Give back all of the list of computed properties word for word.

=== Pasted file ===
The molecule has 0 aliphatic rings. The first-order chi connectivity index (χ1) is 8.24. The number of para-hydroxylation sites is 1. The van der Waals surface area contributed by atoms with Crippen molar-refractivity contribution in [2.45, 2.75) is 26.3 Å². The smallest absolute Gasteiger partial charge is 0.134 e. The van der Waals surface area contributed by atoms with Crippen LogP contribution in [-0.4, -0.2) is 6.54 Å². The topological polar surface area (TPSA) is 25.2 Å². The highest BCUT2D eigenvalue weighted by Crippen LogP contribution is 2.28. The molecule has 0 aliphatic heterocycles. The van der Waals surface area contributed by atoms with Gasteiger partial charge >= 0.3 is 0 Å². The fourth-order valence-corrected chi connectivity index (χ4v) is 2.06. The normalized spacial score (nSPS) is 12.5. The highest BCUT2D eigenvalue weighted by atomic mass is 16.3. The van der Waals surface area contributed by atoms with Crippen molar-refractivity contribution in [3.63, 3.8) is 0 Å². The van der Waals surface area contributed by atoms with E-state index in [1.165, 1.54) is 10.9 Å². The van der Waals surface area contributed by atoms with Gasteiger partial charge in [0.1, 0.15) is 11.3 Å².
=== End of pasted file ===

The molecule has 0 aliphatic rings. The first-order chi connectivity index (χ1) is 8.24. The number of para-hydroxylation sites is 1. The van der Waals surface area contributed by atoms with Crippen molar-refractivity contribution in [2.45, 2.75) is 26.3 Å². The smallest absolute Gasteiger partial charge is 0.134 e. The van der Waals surface area contributed by atoms with Crippen LogP contribution in [-0.4, -0.2) is 6.54 Å². The topological polar surface area (TPSA) is 25.2 Å². The highest BCUT2D eigenvalue weighted by Crippen LogP contribution is 2.28. The molecule has 0 aliphatic heterocycles. The van der Waals surface area contributed by atoms with Gasteiger partial charge >= 0.3 is 0 Å². The fourth-order valence-corrected chi connectivity index (χ4v) is 2.06. The normalized spacial score (nSPS) is 12.5. The highest BCUT2D eigenvalue weighted by atomic mass is 16.3. The van der Waals surface area contributed by atoms with Crippen molar-refractivity contribution in [3.63, 3.8) is 0 Å². The van der Waals surface area contributed by atoms with E-state index in [1.165, 1.54) is 10.9 Å². The van der Waals surface area contributed by atoms with Gasteiger partial charge in [0.1, 0.15) is 11.3 Å².